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Performance Designs is giving you a closer look into the research and development department by interviewing team members, digging into the history and uncovering some of the magic. Last month we heard from Allison Reay, assistant project lead, who took us through her journey from shooting video in Colorado to jumping into Broncos football games to testing just about every canopy PD has.
Next up: Kaylin Truba, materials engineer. Kaylin started at PD in December 2015. Before that she was in engineering school after working in corporate aviation. “I wanted to know how airplanes flew and how to build a hot air balloon.” Kaylin’s dad was a civilian pilot and she grew up in DeLand, attending air shows, watching space shuttles take off and becoming obsessed with anything that flew.
When Kaylin started at PD she wasn’t a skydiver and she brought this up with John LeBlanc (company vice president). “In my interview, one of my questions was, ‘Why do they want to pay for a mechanical engineer when there are tons of skydivers that would probably be willing to do the same job?’ He said it’s difficult to take a skydiver and teach them to engineer things; it’s easier to take an engineer and teach them to skydive.” Once she started at PD it took her a year to start jumping because “I needed to know every single component of the canopy and how it worked and why it was mechanically safe.” Kaylin now has 90 jumps and is jumping a Sabre2 170.
As materials engineer, Kaylin works with the vendors and the R&D team. “I sit between the R&D group who are designing and testing the canopies and our vendors. R&D comes to me and says, ‘Hey, we’re looking for this, can you help us find it?’ I then go to the vendors and say, ‘I’m looking for these specific qualities, do you have anything that will meet this? If not, can we build something?’ Then I test it before R&D gets it. It can be the fabrics, the tapes, the thread, any of the metal components, washers, grommets and line types.”
At PD the R&D and Engineering team work closely together. “Basically R&D tells us what they need to do their jobs. We find ways to do that, such as building machines that make their job easier, making the production side smoother or building machines to test.” Kaylin said that sometimes all the testing that gets done in the factory crosses over to her personal life. “I really enjoy combining the machining part of my job and seeing how it translates to a textile. Once I understood the correlation between the mechanization and textiles, I started seeing even clothing shopping differently, wondering, ‘Where was the breaking point?’”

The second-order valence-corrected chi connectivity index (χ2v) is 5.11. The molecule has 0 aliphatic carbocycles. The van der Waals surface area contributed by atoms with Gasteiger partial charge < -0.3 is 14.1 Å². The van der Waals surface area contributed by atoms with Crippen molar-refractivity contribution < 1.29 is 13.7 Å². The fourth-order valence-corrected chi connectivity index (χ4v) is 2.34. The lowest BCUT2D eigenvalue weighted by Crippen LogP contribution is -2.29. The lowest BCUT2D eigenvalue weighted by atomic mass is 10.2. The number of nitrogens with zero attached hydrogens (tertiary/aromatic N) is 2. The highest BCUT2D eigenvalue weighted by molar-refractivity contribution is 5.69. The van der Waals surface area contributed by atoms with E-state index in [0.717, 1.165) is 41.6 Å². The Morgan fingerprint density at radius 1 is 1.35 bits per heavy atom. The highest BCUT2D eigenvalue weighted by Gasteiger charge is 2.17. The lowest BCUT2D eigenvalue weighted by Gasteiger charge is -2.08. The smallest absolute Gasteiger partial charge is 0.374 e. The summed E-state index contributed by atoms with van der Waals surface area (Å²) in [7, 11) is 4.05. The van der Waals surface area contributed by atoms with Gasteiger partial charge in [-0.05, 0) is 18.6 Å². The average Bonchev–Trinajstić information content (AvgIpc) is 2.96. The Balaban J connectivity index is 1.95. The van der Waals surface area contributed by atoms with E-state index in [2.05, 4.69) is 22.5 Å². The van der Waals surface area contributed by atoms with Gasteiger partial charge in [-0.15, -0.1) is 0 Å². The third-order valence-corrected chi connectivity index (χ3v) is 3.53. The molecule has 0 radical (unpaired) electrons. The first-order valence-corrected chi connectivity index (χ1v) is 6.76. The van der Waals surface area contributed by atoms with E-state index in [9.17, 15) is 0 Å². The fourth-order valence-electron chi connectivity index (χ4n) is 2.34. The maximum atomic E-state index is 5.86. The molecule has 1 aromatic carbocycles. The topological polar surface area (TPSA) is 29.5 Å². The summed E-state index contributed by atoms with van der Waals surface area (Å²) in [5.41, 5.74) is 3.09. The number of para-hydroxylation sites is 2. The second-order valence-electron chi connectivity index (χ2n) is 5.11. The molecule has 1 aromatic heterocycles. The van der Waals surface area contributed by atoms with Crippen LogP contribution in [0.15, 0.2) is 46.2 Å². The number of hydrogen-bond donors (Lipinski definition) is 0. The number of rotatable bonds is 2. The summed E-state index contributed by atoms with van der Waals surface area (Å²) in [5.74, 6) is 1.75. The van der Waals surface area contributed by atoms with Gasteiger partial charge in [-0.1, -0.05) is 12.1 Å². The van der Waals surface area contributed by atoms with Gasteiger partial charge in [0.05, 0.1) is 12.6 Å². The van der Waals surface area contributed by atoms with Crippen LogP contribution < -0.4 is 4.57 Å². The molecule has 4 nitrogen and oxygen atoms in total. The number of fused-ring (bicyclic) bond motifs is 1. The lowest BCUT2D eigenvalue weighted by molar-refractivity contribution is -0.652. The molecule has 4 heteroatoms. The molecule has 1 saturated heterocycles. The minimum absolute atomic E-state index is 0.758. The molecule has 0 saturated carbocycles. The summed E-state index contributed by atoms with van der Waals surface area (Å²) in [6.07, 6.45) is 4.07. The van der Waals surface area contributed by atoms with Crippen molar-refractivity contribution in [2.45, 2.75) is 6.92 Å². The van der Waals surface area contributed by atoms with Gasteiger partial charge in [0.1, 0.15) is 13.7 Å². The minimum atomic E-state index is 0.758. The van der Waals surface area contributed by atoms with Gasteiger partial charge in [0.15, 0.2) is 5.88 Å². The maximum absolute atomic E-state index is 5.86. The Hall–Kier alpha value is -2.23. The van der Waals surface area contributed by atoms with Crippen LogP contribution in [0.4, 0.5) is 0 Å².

As for where Kaylin wants to go with skydiving in the future: “Being a high school and college athlete, training was always regimented. For the first time I’m actually just doing something to have fun and there are things I want to learn, but there isn’t necessarily a timeline. I am totally just enjoying it and loving that it’s not structured.”
Kaylin believes a huge part of what makes PD stand out in the community as having such respected canopies is the quality control. “Sometimes the workers on the floor come to us with a potential issue and you can’t see it with the naked eye. Then they hold it up to the light and there’s this tiny little fiber that just ends right in the middle of a cut part. They want to reject it and cut the whole thing over, it blows my mind that we catch those kinds of defects, every little fiber. The inspectors catch the tiniest things and we fix it or we do it again. At PD we believe that a finished canopy is only as good as the raw materials used to create it, which is why we hold our vendors to the same high standards that we give our customers. When fabric arrives at the PD factory we run it through a series of tests. We start with a light table to locate any defects. After that, we cut a small section from each roll to test the tensile and tear strength, UV degradation as well as the fabric weight, thickness and air permeability. If something doesn’t pass we send it back to the vendor.”